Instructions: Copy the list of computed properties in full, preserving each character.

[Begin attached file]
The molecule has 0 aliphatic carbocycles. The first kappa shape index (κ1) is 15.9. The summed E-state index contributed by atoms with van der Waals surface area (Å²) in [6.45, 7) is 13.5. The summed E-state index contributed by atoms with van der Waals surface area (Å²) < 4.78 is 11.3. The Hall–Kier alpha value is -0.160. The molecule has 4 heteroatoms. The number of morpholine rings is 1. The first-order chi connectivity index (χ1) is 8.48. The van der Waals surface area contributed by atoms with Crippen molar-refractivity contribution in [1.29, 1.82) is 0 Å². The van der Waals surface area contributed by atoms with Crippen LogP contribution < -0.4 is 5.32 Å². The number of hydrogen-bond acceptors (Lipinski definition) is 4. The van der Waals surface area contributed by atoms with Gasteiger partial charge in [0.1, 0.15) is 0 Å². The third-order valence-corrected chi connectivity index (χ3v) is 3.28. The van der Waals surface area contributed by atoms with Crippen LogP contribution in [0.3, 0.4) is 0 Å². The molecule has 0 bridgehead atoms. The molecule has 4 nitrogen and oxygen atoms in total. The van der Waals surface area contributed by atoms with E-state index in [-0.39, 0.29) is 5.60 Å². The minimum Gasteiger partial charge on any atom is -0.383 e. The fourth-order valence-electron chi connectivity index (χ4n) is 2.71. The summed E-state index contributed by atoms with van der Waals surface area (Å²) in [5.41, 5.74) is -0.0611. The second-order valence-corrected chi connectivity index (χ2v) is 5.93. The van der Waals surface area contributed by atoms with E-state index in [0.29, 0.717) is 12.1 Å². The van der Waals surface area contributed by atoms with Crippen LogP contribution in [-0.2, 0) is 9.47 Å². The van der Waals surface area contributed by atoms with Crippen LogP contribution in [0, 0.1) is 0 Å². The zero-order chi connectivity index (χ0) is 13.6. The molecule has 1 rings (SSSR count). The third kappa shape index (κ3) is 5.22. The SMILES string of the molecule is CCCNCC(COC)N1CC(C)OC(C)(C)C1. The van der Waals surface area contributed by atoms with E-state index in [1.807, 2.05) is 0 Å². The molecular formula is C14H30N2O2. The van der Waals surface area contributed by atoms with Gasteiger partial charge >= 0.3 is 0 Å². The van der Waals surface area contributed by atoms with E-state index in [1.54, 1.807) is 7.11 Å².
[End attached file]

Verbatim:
The molecule has 0 aliphatic carbocycles. The first kappa shape index (κ1) is 15.9. The summed E-state index contributed by atoms with van der Waals surface area (Å²) in [6.45, 7) is 13.5. The summed E-state index contributed by atoms with van der Waals surface area (Å²) < 4.78 is 11.3. The Hall–Kier alpha value is -0.160. The molecule has 4 heteroatoms. The number of morpholine rings is 1. The first-order chi connectivity index (χ1) is 8.48. The van der Waals surface area contributed by atoms with Crippen molar-refractivity contribution in [1.29, 1.82) is 0 Å². The van der Waals surface area contributed by atoms with Crippen LogP contribution < -0.4 is 5.32 Å². The number of hydrogen-bond acceptors (Lipinski definition) is 4. The van der Waals surface area contributed by atoms with Gasteiger partial charge in [0.1, 0.15) is 0 Å². The third-order valence-corrected chi connectivity index (χ3v) is 3.28. The van der Waals surface area contributed by atoms with Crippen LogP contribution in [0.3, 0.4) is 0 Å². The molecule has 0 bridgehead atoms. The molecule has 4 nitrogen and oxygen atoms in total. The van der Waals surface area contributed by atoms with E-state index in [-0.39, 0.29) is 5.60 Å². The minimum Gasteiger partial charge on any atom is -0.383 e. The fourth-order valence-electron chi connectivity index (χ4n) is 2.71. The summed E-state index contributed by atoms with van der Waals surface area (Å²) in [5.41, 5.74) is -0.0611. The second-order valence-corrected chi connectivity index (χ2v) is 5.93. The van der Waals surface area contributed by atoms with E-state index in [0.29, 0.717) is 12.1 Å². The van der Waals surface area contributed by atoms with Crippen LogP contribution in [-0.2, 0) is 9.47 Å². The van der Waals surface area contributed by atoms with Crippen LogP contribution in [0, 0.1) is 0 Å². The zero-order chi connectivity index (χ0) is 13.6. The molecule has 1 rings (SSSR count). The third kappa shape index (κ3) is 5.22. The SMILES string of the molecule is CCCNCC(COC)N1CC(C)OC(C)(C)C1. The van der Waals surface area contributed by atoms with E-state index in [1.807, 2.05) is 0 Å². The molecular formula is C14H30N2O2. The van der Waals surface area contributed by atoms with Gasteiger partial charge >= 0.3 is 0 Å². The van der Waals surface area contributed by atoms with E-state index in [1.54, 1.807) is 7.11 Å².